Tell Me More

Ideas and stories are insubstantial, numerous, and we only hear a few. No wonder my passions are people and ideas. Occasionally I’ll launch into monologue when I find a receptive audience. Maybe that’s why I enjoy teaching and speaking, and good friends. For me though, listening is like hiking to the top of a mountain ridge. I wonder if the next ridge, the next story, will give me yet another new view of the world to piece in with the others I’ve already collected. Unfortunately, there are more stories, ideas, answers, insights than can possibly be delivered, heard, or absorbed. Treasures wait to be found.

Hiking to views in Washington’s Cascades is a not a sure thing. Most days are cloudy, and the views are obscured. A sunny day at the trailhead can turn at a ridge clouded by the morning’s evaporating snowpack. Sweet lakes can spend afternoons under very local mini-thunderheads. Each of the hundreds of lakes is unique, but they begin to look alike in a fog or from inside a rain-drenched tent. So, why go hiking? Because of the nice days of course.

I was hesitant to write my first book or two. Others had undertaken similar adventures with greater drama, accomplishment, and incentives. Yes, I rode my bicycle across the United States, but so did hundreds every year. I heard their stories as I rode across their routes. The locals passed along the tales; especially, if the tales involved greater challenges. I rode from north of Seattle (Roche Harbor) to south of Miami (Key West). The stories I heard about though were of the family of five. Dad on his bike with the five year old on a pedal powered psuedo-tandem. Mom cycling along pulling the three-year old in a trailier. And the eight year old proudly independent. The other story was about Lars Clausen, the man who unicycled through every state. Their accomplishments didn’t diminish mine. Their stories added different perspectives.

One story was told to the world. Lars wrote One Wheel. Many States. A book is a way to launch words beyond the community of friends and acquaintances. I don’t think the family wrote theirs, but they undoubtedly could teach others about shared joys and coping methods.

I wrote three books about year-round travel in the Cascades, not because I was an expert mountain man, but because I was surprised that none of them had written that story. The Seattle area has an active community of hikers, skiers, alpinists, climbers, and uber-adventurers. The area is also populated by best-selling authors and storytellers. Yet, none of them had taken on the duel challenge of visiting a bit of wilderness throughout the year and writing about their insights. I thought someone should, so I did, even though I wasn’t the most accomplished at either skill.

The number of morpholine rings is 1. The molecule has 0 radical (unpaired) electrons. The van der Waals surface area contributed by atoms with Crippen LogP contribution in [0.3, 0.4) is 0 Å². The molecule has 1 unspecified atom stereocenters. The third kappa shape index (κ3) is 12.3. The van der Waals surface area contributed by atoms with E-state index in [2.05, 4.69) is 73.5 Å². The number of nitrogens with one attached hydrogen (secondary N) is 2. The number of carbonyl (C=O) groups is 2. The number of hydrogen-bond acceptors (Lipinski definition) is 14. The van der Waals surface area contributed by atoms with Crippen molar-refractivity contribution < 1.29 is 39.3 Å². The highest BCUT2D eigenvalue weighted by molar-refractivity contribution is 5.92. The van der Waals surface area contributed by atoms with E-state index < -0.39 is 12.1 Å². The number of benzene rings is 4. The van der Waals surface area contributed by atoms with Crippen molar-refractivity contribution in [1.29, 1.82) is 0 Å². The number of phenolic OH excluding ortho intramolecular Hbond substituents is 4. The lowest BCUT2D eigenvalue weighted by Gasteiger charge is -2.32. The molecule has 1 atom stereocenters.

People who are awake and alive have stories to tell. Writers and other artists get to tell stories. One of my frustrations is to see and hear stories, or maybe only their hints, and to know that its message and meaning is trapped by logistics, excessive humility, or fear of disapproval.

Every time I talk about Modern Self-Publishing, I hear each attendee’s story. They’ve taken an enormous step, for some, by showing up. Even amongst them, most hide their tales. One very powerful tool they have is each other. Telling each other their stories and talking about their process amplifies and speeds their efforts. Here’s a bit from one of them:
Kim Tinuviel is an avid travel photographer/blogger. Between trips, her Langley design studio Tinuviel Creative, creates stylish and professional book covers and layouts, websites, photography, business cards and many other services that help writers get their work published!
Not only does she have a story to tell, but she’s also a source of other talents, just like everyone in the room. Unfortunately, only a few pass around their contact info, or announce their progress. Some hold back for personal reasons. Some hold back for competitive reasons. I hid my first Twelve Month project until I was in the eleventh month. I know the feeling.

On a global and on a personal level we have a great need for being heard and for listening. Our environment and society needs solutions, and I suspect that somewhere in a few billion brains exist simple solutions. Ingenuity exists but needs an outlet. All of us have stories to tell, some that impact global issues, but more that merely need to be said and healthily heard. Compassion exists and is greatly enabled by sharing.

For our sake and for my sake, for deeply powerful insights, or merely for entertainment, tell your story. And if you think it’s a bit rough, talk to a friend. There are plenty of people around to help with the polishing.

Now, it’s time to pour a cup of something and go listen to a tale. About an hour ago, as I started typing this, a friend’s sleeve slid up to reveal a tattoo. Evidently, it involves a wizard, Hong Kong, and possible inebriation. You gotta admit that there’s more to the story than that. Hmm, maybe some stories are best kept private.

About Tom Trimbath

real estate broker / consultant / entrepreneur / writer / photographer / speaker / aerospace engineer / semi-semi-retired More info at: and at my amazon author page:
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